Sammy “Yes, the areas she represents are full of natuaral Tories. You know, the Shankill, Glencairn, etc. ::roll::”

    Harsh but true. Dorothy Dunlop tried the defect to the Tories trick in Pottinger in the early 90s and it cost her her council seat. Then again, Court is hardly full of natural UUPers either!

  • Ginfizz

    Sammy

    When a seat swings on less than a hundred votes and you have a blatantly-biased local paper criticising the local MLA, totally unfairly, I think it might have a slight impact.

  • Ginfizz

    Pondersomething

    Stalford tried this one in his time and it was killed by the Senate.

  • Ginfizz

    “Court is hardly full of natural UUPers either”

    Tell that to the Shankill Mirror!

  • Ginfizz

    Hmmm. Not biased? D’ya think?

    Never! Never! Never!
    Och alright then

    By John MacVicar
    Monday March 26th will no doubt go down in the annals of history as one of enormous significance for the people of Northern Ireland. The two party leaders certainly caught the press and media on the hop as they were no doubt expecting a long drawn out battle between the two political giants.
    Once thought of as an unimaginable meeting of minds the behind the scenes meeting and subsequent press conference between Paisley and Adams took place in what appeared to be a well choreographed convivial atmosphere. Sitting at a specially constructed diamond shaped table, with no room for any under the table footsie, both leaders read carefully crafted statements with highly charged comments about reconciliation and the enormity of opportunities flowing out of agreements reached.

    Dr. Paisley in concluding his statement said, “We must not allow our justified loathing of the horrors and tragedies of the past to become a barrier to creating a better and more stable future…… With hard work and a commitment to succeed I believe we can lay the foundations for a better, peaceful and prosperous future for all our people.” Gerry Adams echoing similar sentiments, said, “We are very conscious of the many people who have suffered. We owe it to them to build the best possible future….. I am pleased to say that collectively we have created the potential to build a new, harmonious and equitable relationship between nationalist and unionist”.

    Of course it was countdown, blast off as the DUP waited for the inevitable fallout from the most dramatic of U turns and it did not take long. By Tuesday afternoon Jim Allister MEP, during his resignation press conference said, “It (Paisley/Adams meeting) made my stomach churn,” adding he had lost the battle with the DUP executive and his conscience would not allow him to remain in the DUP when he totally opposed the path that had been taken, especially now as the party seemed to be abandoning the arguments on policing and disbandment of the Sinn Fein/IRA Army Council.

    Following close on the heels of this came the resignation of a number of high profile councillors opposed to the move and a vitriolic speech by Revd, William McCrea at Westminster in which he said, “Personally as far as I am concerned, Sinn Fein in a government is obnoxious to me. It makes me sick to the bottom of my stomach. I believe that Martin McGuiness was a terrorist. I believe that he was a murderer. I believe that he has blood on his hands.”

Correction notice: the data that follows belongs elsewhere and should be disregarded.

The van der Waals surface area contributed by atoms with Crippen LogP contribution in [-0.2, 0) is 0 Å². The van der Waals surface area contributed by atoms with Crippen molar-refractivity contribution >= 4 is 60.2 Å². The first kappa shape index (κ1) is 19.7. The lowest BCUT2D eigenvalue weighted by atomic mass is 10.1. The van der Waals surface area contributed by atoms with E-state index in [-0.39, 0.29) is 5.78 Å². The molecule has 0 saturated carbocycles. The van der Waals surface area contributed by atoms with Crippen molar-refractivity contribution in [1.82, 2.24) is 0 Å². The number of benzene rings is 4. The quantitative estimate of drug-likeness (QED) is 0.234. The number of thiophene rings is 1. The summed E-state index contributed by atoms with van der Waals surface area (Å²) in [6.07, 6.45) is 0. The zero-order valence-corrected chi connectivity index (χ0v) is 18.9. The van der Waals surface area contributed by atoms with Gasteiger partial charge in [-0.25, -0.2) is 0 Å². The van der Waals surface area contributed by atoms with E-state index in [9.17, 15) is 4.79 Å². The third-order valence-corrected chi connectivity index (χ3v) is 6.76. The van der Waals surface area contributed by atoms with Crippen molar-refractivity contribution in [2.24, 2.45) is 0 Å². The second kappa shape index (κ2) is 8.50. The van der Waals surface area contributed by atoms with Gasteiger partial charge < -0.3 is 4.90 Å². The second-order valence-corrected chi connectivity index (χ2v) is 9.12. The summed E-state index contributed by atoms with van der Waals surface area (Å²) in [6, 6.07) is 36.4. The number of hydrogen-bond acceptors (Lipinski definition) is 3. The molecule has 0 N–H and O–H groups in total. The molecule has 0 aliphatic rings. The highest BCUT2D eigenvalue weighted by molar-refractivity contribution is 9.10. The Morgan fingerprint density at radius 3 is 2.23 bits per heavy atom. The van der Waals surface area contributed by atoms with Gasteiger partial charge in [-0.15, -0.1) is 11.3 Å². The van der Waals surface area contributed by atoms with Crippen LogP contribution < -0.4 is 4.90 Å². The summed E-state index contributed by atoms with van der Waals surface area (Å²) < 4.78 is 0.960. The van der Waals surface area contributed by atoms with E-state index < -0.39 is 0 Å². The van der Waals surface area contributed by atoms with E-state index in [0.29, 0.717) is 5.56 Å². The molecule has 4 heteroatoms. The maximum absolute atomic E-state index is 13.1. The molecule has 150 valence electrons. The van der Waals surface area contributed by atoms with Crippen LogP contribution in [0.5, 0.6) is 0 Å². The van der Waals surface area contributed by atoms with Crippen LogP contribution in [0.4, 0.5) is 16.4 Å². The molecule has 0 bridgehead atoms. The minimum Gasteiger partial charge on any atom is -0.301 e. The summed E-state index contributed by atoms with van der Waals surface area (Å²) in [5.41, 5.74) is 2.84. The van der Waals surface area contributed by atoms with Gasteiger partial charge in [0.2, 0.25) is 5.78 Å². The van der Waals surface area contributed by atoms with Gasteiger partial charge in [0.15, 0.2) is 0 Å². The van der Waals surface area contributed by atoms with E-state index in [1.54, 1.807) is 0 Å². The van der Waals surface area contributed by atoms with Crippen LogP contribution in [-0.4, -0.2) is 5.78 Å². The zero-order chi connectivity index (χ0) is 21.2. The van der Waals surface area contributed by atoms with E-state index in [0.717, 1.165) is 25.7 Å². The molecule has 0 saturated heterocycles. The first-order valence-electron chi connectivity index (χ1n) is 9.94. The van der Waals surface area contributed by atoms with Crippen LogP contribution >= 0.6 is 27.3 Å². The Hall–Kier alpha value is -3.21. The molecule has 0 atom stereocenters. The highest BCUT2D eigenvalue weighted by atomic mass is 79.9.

So what now? With the full weight of both the British and Irish governments behind the DUP/Sinn Fein government in waiting, procedures are now beginning to fall into place. We can expect to see nominations for ministerial posts being confirmed by the end of this week in advance of May 8th when Ian Paisley and Martin McGuinness will take their respective offices as First and Deputy First Ministers. It has recently emerged that Paisley and McGuinness jointly drafted a letter to Peter Hain effectively giving him notice to quit from his baronial office at Stormont Castle.

    So what was the reaction of people on the Shankill? Bewilderment probably sums up the feeling of most; some are resigned to the fact of devolved government involving Paisley and Sinn Fein. A lack of understanding, a frustration about not being told what was happening to the fact that some felt duped into voting for the DUP thinking they were going to keep Sinn Fein out of government. One long standing DUP voter said, “On Monday (March 26th) the DUP joined hands with an unrepentant terrorist organisation and has agreed to work with people they have always said were members of the IRA Army Council.”

    Once the media hyped euphoria abates and there is some sobering reflection on the future people will begin questioning positions on issues like water charges, educational under achievement, academic selection, major infrastructural deficiencies, investment in long term jobs, an overstretched and unerfunded Health Service and empty desks in our crumbling schools, just to mention a few. On top of all these questions no doubt some will ask the question, why could this not have happened in 1974 under Brian Faulkner’s watch and potentially saved thousands of innocent lives?

  • OK, Ginfizz, it’s not exactly the Protestant Telegraph but local papers tend, you know, to criticise local politicians (the A’town News excepted). That’s their job.

    The fact is the Dodds family failed to deliver. There are ways of getting your vote out and blaring flute music from a truck is not one of the more effective ones. Diane lost because she hadn’t developed the sort of infrastructure she needed to get her vote out, while SF on the other side of the peaceline did.

    Nigel failed to deliver three seats in North Belfast – his vote was down and the vote mangement was absolutely awful. In a way that was entirely predictable given that Nigel took the entire Shore Road from Tiger’s Bay to Rathcoole. Not clever. You can’t blame all of this on the Shankill Mirror or John ‘loadsavotes’ MacVicar. You seem to ascribe almost magical powers to a tuppence-ha’penny local rag editor!

    As for Elaine McMillen, she has just said goodbye to her political career, not that she had much of a one to begin with!

  • Ginfizz

    Sammy